The front of the tunnel boring machine that will soon to be digging out the Second Ave. Subway tunnels. (All photos by Benjamin Kabak. Click to enlarge.)
As I ventured this morning into the Second Ave. Subway launch box beneath the area from 92nd to 95th Sts. along the Upper East Side, I was struck by how utterly massive the underground cavern is. It spans more than three city blocks and bottoms out at a depth approximately 60-70 feet below street level. Apartment buildings loom over the hole in the ground, and the scope of this project — an undertaking of massive proportions — is staggering.
For the first time since the April 2007 groundbreaking, the MTA invited reporters and city officials underground to mark another Second Ave. Subway milestone. Today, at shortly after 10:30 a.m., MTA CEO and Chairman Jay Walder blasted an air horn that marked the start of the tunnel boring machine’s journey from 92nd St. to 63rd St. With two City Council members and a House representative along for the photo op, the MTA reaffirmed its commitment to Phase 1 of the Second Ave. Subway and stressed the December 2016 completion date.
“There have been skeptics who saw construction start and stop in the 1970s and said the Second Avenue Subway would never be built,” Walder said. “But today, we are turning on the machine that will dig the Phase 1 Second Avenue Subway tunnels, and we won’t turn it off until the tunnels are done.”
“Every day,” Carolyn Maloney, House representative from the Upper East Side, said, “the tunnel boring machine will be moving the new subway dozens of yards closer to the finish line. That’s real progress, and it means that it’s no longer a matter of ‘if’ the Second Avenue Subway will get done — it’s now a matter of ‘when.'”
Prior to the ceremonial launch of the tunnel boring machine, Michael Horodniceanu, president of MTA Capital Construction, took reporters and photographers on a tour of the launch box. He spoke at length about the progress they plan to make now that the 500-foot-long, 450-ton TBM is ready to go. The machine is going to dig out approximately 40-60 feet of dirt a day and will be operating nearly non-stop until next November. The first tunnel — the downtown tube on the west side of the street — will reach the existing tracks at 63rd St. by January 2011, and the MTA will then pull the TBM back through the tunnel to start working on the uptown tube. When all is said and done, the TBM will have dug out two tunnels 7800 feet long.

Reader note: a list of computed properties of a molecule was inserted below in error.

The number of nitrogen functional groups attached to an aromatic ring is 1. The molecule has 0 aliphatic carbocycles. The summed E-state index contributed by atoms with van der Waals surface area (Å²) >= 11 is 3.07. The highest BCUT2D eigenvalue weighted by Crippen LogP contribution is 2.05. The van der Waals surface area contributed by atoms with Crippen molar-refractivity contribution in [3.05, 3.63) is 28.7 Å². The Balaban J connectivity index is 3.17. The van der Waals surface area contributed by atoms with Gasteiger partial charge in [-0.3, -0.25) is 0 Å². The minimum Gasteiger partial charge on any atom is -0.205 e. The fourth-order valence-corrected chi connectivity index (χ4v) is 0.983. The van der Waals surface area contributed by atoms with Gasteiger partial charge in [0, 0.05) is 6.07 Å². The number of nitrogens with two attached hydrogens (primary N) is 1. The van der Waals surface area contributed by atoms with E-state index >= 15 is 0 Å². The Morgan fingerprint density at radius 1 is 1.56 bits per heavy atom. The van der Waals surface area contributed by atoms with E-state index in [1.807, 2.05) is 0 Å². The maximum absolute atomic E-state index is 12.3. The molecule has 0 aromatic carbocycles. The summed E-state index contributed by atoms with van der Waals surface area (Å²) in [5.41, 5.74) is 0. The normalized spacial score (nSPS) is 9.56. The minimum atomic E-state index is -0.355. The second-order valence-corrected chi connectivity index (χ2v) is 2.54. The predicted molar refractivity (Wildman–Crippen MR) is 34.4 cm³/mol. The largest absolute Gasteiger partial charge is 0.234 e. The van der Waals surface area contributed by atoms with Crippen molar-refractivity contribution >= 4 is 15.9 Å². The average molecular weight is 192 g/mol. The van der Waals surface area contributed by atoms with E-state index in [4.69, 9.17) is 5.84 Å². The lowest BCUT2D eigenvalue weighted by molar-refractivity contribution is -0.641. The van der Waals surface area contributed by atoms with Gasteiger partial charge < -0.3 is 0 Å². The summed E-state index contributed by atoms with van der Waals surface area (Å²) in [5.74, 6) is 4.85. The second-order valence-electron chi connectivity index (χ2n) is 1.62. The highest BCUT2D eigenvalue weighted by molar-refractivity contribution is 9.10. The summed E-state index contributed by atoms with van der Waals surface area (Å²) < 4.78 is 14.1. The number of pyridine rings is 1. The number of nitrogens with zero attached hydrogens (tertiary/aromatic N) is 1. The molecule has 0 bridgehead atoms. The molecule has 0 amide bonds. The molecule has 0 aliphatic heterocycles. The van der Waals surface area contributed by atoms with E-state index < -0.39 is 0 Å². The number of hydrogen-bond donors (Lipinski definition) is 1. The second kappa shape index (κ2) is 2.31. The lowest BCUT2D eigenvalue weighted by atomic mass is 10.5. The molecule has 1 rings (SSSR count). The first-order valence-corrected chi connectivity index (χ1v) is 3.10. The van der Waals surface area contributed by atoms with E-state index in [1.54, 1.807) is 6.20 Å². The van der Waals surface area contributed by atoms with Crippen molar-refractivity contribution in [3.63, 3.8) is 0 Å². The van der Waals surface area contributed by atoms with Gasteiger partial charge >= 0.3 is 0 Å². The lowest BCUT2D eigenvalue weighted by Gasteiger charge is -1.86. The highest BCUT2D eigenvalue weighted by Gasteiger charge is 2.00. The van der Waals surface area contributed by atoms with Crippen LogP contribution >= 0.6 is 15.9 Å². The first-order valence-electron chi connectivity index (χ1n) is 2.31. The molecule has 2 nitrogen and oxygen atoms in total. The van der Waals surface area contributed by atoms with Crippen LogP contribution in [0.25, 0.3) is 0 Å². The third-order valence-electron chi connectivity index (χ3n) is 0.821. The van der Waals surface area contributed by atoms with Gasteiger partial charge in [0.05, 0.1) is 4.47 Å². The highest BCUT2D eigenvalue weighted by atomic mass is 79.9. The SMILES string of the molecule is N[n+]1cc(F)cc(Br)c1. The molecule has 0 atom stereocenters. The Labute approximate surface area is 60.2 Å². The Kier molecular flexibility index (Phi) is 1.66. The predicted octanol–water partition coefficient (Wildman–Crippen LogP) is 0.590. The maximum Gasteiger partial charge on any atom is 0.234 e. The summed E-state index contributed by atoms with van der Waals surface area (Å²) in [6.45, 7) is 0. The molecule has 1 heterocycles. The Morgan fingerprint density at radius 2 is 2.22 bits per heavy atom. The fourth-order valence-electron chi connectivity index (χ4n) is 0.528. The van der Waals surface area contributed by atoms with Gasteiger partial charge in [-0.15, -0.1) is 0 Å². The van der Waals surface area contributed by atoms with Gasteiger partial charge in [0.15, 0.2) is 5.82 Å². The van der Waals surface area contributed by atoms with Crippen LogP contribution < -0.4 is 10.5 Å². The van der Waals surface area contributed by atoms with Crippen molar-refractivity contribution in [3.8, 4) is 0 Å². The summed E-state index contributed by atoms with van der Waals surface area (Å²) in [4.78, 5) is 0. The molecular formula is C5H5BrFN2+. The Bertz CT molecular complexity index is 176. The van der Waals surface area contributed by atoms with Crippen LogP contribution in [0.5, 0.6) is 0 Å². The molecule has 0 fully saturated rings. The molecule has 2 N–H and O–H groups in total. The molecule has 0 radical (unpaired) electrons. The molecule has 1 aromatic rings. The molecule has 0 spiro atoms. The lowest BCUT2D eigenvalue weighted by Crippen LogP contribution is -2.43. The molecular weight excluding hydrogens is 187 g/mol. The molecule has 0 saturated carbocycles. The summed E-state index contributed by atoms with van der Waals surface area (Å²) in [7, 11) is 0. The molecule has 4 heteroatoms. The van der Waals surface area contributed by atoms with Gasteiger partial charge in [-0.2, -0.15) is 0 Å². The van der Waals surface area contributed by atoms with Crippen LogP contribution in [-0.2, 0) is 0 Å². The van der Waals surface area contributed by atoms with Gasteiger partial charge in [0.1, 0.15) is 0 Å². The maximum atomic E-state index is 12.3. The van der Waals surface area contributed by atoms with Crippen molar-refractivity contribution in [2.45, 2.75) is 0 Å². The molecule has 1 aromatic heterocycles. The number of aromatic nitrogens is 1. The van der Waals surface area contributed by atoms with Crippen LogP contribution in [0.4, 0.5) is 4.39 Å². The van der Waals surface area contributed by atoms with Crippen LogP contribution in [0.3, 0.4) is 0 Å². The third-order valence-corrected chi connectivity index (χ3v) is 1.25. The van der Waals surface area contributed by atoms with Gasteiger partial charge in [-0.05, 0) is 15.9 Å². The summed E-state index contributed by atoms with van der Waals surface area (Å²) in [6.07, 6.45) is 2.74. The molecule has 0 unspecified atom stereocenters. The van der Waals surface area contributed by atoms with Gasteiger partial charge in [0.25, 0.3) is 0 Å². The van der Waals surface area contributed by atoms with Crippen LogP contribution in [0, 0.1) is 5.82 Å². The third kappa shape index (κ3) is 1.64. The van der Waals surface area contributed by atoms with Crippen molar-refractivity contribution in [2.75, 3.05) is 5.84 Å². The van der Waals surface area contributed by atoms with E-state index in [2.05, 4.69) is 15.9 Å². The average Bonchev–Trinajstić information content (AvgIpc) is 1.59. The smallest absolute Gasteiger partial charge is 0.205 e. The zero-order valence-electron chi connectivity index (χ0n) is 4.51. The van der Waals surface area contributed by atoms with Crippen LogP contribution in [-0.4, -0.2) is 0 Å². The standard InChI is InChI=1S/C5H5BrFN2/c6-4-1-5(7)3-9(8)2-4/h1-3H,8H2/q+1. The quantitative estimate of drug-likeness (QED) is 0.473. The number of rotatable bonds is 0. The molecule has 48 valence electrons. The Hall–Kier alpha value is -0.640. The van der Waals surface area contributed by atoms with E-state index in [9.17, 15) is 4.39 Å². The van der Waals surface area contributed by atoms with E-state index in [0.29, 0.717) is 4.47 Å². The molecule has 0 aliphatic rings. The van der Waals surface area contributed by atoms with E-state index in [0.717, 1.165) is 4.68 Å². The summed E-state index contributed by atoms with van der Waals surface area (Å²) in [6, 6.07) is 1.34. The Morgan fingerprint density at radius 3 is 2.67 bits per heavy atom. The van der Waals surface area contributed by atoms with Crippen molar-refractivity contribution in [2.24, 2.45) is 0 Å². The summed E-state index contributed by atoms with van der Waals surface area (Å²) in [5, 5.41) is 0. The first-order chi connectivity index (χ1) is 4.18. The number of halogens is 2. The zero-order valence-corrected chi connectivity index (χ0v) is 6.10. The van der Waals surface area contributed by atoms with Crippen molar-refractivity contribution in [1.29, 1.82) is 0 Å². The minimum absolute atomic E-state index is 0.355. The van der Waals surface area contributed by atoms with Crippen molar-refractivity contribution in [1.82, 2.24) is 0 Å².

Currently, the TBM is decked out in the familiar yellow of the BMT Broadway trains with Q markings throughout the surface. The Q, running north from 57th St. and Broadway to 96th St. and 2nd Ave., will be the original Second Ave. Subway, followed eventually by the T train when and if Phases 3 and 4 reach south of 63rd.
This is the view from approximately halfway up the staircase that feeds to the street level, and it shows just how massive this project is. The machinery on the left is a part of the TBM tail, and the conveyor belt will bring debris and rock out from the two tunnels. The concrete and support beams are bracing the tunnel walls. In this picture, the concrete supports are visible, and two Second Ave. buildings loom over the open hole in the ground. These buildings, some 120 years old, are literally atop the subway tunnel, but MTA officials say residents won’t know when the TBM is passing underneath.
Interestingly, the utilities are still exposed for all to see. The Second Ave. water main is wrapped in insulation, and the MTA will eventually bury all of the pipes as they begin to fill in the tunnels and construct the station caverns. Despite this concrete beginning, there’s a reason why this project still has at least 6.5 years to go.
Before the launch, I couldn’t resist posing in front of the TBM, and after, Carolyn Maloney spoke about the money and the timing. “It’s our job to keep it on target” for 2016, she said.
With $1.3 billion in federal funds behind it as well, the pressure from DC is squarely on the MTA. “If they decided not to build,” she said, “we lose the money.” And so the TBM will start its journey inching slowly south as a subway line eight years in the making moves another step closer to reality.
Below is a slideshow of all of the photos I took underground. As the lighting conditions varied, some shots are better than others, and after the jump, check out a 45-second video of the TBM cutterhead spinning as Jay Walder celebrates the moment with an air horn.